How technology will be used in the US-Mexico border wall
Today Attorney General Jeff Sessions is touring the U.S.-Mexico border in Nogales, Arizona where he is speaking with law enforcement and military personnel. Known for his hardline position against illegal immigration — as well as restricting legal immigration — this will be his first trip in office visiting the wall.
Though bidding for companies vying for the chance to build the estimated $15 billion wall has closed, experts still say that technology has and will continue to play an important role in securing the border. The executive order on border security emphasizes urgency to achieve complete operational control of the southern border.
FLIR, a company that specializes in the production of thermal imaging cameras as well as components and imaging sensors already has a presence on the border wall. The company is a supplier into the integrated fixed tower program outfitted with long range thermal cameras.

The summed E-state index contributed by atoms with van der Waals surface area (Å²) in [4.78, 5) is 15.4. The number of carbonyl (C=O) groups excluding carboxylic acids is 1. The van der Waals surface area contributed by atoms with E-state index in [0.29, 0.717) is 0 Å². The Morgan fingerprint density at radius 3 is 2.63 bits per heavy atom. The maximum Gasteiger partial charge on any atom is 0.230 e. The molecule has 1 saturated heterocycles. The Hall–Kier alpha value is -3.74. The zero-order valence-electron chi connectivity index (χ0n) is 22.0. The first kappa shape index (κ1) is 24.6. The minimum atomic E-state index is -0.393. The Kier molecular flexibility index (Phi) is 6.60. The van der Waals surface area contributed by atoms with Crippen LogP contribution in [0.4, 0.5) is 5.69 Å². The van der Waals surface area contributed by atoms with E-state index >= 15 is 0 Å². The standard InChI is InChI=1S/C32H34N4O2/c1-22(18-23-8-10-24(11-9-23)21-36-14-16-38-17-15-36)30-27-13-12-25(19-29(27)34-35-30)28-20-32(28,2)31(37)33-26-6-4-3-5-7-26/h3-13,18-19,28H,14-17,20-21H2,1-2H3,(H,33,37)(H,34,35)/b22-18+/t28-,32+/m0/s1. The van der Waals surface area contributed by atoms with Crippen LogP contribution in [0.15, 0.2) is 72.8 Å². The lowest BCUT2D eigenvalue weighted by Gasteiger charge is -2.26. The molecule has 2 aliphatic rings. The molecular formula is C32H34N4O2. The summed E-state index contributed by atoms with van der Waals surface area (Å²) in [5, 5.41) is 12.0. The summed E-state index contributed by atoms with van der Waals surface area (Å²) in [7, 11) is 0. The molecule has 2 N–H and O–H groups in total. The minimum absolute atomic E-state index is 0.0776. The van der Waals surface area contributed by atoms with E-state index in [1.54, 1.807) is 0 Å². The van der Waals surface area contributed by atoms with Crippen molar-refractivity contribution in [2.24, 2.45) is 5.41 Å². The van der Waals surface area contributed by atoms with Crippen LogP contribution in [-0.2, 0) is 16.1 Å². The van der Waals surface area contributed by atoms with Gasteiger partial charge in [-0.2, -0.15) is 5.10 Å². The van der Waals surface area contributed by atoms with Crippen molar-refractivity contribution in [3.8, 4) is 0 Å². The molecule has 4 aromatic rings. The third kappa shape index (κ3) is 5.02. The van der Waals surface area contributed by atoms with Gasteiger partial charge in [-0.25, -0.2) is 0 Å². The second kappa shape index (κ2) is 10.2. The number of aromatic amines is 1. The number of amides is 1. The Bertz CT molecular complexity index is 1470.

“DHS has been a long time user of technologies to help detect and identify border incursions. Thermal imaging technology has been recognized as a very powerful tool in that mission in that it operates day or night” outgoing FLIR CEO Andrew Teich said to CNBC in an interview.
While he wouldn’t say how many miles exactly, the range is several miles, giving border control agents the ability to see activity with enough time to react.
The U.S. Customs and Border Patrol officials announced this week that “technology alone would not meet the requirements of the solicitations” in an amended request for proposals. Proposals submitted by the deadline date were required to include physical barriers in addition to technology in their proposals.
“A lot of those questions are really our elected officials,” said Elbit Americas CEO “but, what I can tell you is from our experience, an effective order security technology consists both of technology and physical elements.”
Elbit Americas is contracted by the U.S. custom and border protection to deploy a combination of technology from integrated fixed towers to sensors, radars and cameras.
“The border itself is not homogenous, there are different areas, different topographies, different geographies in some cases closer to urban areas, in some closer to rural areas.” said Horowitz “What you have to do is allow for the flexibility of selecting and integrating the right mixture,” he said.